With the view to leaving no one behind in the current crisis, it is essential that all stakeholders—policy makers, private sector and civil society—come together and focus on specific measures we can take in this regard to support migrants and their families. There is a need to undertake mitigation measures to decelerate the pandemic-caused drop in remittances and facilitate their inflow between migrants and their families.
The government policy responses to the COVID-19 crisis need to include migrants in all short, medium, and long-term interventions. This should include supporting stranded migrants, regularizing remittance inflows, providing recovery supports for migrants’ families who have lost subsistence income, and ensuring access to health, housing, education and nutrition.
As the Nepal Labor Migration Report 2020 suggests, Nepal Rashtra Bank and Foreign Employment Board along with other migration-related stakeholders may coordinate to market the Foreign Employment Saving Bond. In addition, the private sector can be better mobilized to increase the ownership of programs targeted at returnees such as the Returnee Soft Loan program. Returnee migrants should be equipped with business training to help produce viable business plans, and a one-stop center for returnee migrants should be set up to access information on available resources and advisory services for potential entrepreneurs and jobseekers should be prioritized.
Since returnee migrants are most likely to have gained some skills abroad, a mechanism should be established to recognize those skills and the aforementioned one-stop-center can direct and guide them to right field such as agriculture, tourism and small-scale entrepreneurships in other sectors.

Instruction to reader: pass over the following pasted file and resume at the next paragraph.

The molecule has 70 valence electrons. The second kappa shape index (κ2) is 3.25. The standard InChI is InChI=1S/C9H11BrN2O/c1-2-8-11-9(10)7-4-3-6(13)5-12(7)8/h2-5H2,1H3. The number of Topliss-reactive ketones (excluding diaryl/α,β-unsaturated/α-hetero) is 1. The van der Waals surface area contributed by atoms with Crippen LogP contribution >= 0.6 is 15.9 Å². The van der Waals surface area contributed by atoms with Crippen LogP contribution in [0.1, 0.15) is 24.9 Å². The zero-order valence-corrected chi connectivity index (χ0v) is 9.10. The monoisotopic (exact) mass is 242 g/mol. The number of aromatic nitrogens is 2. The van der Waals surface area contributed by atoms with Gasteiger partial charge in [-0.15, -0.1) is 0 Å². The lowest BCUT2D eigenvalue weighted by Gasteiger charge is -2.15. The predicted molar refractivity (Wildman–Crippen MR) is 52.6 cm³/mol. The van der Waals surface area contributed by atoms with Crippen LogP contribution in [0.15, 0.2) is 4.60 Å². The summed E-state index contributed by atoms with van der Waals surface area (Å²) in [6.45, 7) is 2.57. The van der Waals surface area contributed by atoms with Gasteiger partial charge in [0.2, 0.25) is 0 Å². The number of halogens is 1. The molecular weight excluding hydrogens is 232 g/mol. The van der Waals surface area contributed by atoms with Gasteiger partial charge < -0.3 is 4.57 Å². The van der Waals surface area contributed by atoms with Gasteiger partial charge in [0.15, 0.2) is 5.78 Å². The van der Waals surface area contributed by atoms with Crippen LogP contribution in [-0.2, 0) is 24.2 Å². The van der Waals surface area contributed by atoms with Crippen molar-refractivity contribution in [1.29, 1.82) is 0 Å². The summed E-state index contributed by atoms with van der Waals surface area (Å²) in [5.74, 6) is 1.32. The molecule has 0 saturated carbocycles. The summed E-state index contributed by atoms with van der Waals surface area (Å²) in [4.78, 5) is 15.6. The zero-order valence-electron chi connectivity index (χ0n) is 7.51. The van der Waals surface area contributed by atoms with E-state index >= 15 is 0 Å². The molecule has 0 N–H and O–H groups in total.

Now is the time to utilize such human and economic capital into national development. Collecting data on returnee migrants reflecting their skills should be initiated sooner than later by all authorities related to foreign employment. This will help in formulating plans and policies for reintegration of returnees as well as overall skill development and employment programs and plans.
All stakeholders in the remittances sector coming together in solidarity towards migrants and their families will prevent millions of Nepalis from falling into poverty and consequently will become helpful in achieving the SDGs. Facilitating and improving the continued flow of remittances is also vital for resilience and recovery of the local economies and communities in a country like Nepal heavily affected by the health and socioeconomic crisis caused by the spread of COVID-19.
The COVID-19 pandemic has affected everyone in society but has struck the most vulnerable the hardest. Globally, migrant workers in particular are disproportionately impacted by the negative effects of the pandemic on businesses, including soaring unemployment rates and loss of income.
It is also vital that the private sector work closely with the government to respond comprehensively and collaboratively in order to avoid the high cost of economic damage that might be passed onto workers, and ensure the rights and well-being of migrant workers are protected.
The author is International Organization for Migration (IOM) Chief of Mission in Nepal